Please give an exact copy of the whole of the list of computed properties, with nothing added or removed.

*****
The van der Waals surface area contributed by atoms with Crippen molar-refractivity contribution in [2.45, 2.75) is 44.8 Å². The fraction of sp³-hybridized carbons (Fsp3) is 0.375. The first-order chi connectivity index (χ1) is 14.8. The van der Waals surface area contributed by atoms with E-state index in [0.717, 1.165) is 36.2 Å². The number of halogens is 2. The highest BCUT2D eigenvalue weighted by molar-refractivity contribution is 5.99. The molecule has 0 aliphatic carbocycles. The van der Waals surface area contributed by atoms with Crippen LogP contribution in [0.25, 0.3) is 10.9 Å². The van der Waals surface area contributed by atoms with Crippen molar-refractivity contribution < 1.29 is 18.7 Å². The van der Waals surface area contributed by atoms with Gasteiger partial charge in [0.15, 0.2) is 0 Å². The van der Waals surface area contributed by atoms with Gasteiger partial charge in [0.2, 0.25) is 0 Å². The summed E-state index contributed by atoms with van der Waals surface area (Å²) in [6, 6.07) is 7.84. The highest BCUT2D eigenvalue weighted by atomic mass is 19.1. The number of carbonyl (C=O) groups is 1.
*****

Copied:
The van der Waals surface area contributed by atoms with Crippen molar-refractivity contribution in [2.45, 2.75) is 44.8 Å². The fraction of sp³-hybridized carbons (Fsp3) is 0.375. The first-order chi connectivity index (χ1) is 14.8. The van der Waals surface area contributed by atoms with E-state index in [0.717, 1.165) is 36.2 Å². The number of halogens is 2. The highest BCUT2D eigenvalue weighted by molar-refractivity contribution is 5.99. The molecule has 0 aliphatic carbocycles. The van der Waals surface area contributed by atoms with Crippen LogP contribution in [0.25, 0.3) is 10.9 Å². The van der Waals surface area contributed by atoms with Crippen molar-refractivity contribution < 1.29 is 18.7 Å². The van der Waals surface area contributed by atoms with Gasteiger partial charge in [0.15, 0.2) is 0 Å². The van der Waals surface area contributed by atoms with Gasteiger partial charge in [0.2, 0.25) is 0 Å². The summed E-state index contributed by atoms with van der Waals surface area (Å²) in [6, 6.07) is 7.84. The highest BCUT2D eigenvalue weighted by atomic mass is 19.1. The number of carbonyl (C=O) groups is 1.